by Geoffrey Kirk for The Tablet. When the Church of England decided to ordain women priests in 1992, it made extraordinary concessions to the opponents of the move. They were far from mollified. One of them was Geoffrey Kirk, secretary of Forward in Faith, who here makes a rigorous analysis of what he sees as his Church’s four self-inflicted wounds.
In a very Anglican way, the Church of England sought to solve its internal crisis over women in the priesthood by legislation which made concessions to opponents. These provisions were remarkable — and, some would say, indefensible. One of them, the Episcopal Ministry Act of Synod 1993, allowing for alternative episcopal oversight, is now up for review, and under attack from the supporters of women priests, some of whom are campaigning for its repeal by 2002. But opponents, who believe their Catholic doctrine of the Church to be, if anything, more compromised by the concessions than by the ordinations themselves, are also looking for new solutions. Why are they still not satisfied, despite having been given so-called flying bishops and parochial autonomy? What are the issues at stake?
Let us not (for the moment) rake over the embers of the arguments that were carried on before the General Synod voted in 1992. Let women’s ordination be known, not by its roots but by its fruits. And by fruits I do not mean that experience of women’s ministry which it was confidently claimed would win every heart — no one has ever doubted the pastoral skills and sensitivity of women. I mean its theological and doctrinal consequences.
Four things issue from the ordination of women, in the Anglican Communion and in the Church of England, which its Catholic opponents heartily deplore: provincial autonomy; impaired communion; private judgement in the matter of orders; and declared uncertainty in the administration of the sacraments. It would, I think, be perfectly possible to be in favour of women’s ordination and categorically opposed to all these un-catholic novelties; but, alas, no substantial party to the debate has taken that position.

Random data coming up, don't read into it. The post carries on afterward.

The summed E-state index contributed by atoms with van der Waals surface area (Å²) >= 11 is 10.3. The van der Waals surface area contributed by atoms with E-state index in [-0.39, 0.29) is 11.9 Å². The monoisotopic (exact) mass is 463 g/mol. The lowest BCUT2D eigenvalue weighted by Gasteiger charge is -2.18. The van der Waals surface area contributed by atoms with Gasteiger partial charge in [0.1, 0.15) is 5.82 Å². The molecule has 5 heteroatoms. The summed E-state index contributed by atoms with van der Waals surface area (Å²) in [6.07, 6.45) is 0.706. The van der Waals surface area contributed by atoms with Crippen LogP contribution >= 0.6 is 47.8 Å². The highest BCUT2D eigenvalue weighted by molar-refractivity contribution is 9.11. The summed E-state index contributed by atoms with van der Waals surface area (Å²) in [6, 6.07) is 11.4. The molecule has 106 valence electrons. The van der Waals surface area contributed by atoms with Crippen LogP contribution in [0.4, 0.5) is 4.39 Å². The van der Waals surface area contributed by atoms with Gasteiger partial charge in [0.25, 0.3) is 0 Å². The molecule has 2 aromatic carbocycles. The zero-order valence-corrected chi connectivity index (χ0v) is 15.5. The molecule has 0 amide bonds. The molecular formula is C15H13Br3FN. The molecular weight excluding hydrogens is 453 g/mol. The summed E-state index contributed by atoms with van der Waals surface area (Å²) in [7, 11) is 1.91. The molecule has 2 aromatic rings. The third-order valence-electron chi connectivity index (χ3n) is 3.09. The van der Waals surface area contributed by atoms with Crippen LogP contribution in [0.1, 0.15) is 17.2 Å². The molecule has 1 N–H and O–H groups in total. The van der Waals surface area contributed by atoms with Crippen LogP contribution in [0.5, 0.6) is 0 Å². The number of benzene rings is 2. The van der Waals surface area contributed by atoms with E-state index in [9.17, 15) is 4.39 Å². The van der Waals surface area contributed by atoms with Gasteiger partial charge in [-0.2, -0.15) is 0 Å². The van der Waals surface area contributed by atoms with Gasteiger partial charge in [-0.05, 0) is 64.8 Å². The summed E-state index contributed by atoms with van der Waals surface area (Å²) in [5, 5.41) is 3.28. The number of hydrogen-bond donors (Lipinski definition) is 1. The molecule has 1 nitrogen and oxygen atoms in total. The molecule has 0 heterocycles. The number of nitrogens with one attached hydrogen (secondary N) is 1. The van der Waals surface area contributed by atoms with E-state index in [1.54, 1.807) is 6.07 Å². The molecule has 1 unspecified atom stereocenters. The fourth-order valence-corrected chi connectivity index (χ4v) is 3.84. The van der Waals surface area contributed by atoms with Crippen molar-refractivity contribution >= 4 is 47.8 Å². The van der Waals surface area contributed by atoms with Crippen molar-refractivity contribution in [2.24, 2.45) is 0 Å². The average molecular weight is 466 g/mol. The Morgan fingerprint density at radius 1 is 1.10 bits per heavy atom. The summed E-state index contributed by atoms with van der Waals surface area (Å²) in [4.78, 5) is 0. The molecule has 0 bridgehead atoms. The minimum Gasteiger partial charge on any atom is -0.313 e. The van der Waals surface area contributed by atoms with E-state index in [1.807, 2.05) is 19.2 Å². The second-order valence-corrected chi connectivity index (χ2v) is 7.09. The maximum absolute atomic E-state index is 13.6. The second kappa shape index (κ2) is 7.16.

First, provincial autonomy. In the Anglican Communion this is, in one sense, endemic. It proceeds from a mismatch between the emerging independent provinces and the Mother Church. The first provinces to emerge, Scotland and the United States, were orphans of the storm, cut off by political circumstances from the Established Church which gave them birth. They had to develop structures of their own to decide matters of discipline and doctrine. Doctrine and discipline meanwhile continued, in England, to be the prerogative of the Crown in Parliament (which had no authority whatever in the new North American Republic, and was aggressively and persecutingly Presbyterian in its other kingdom).
Not until the emergence of modernism did the inherent problems become apparent. To the late-twentieth-century mind, there is something almost quaint about the controversies over the Letter to the Romans and the authorship of the Pentateuch which led a former fellow of St John’s College, Cambridge (J.W. Colenso) to appeal against deposition by his archbishop (Gray of Cape Town) before the Privy Council. But the event, nevertheless, is emblematic of the confused patterns of authority in worldwide Anglicanism which were coming into being.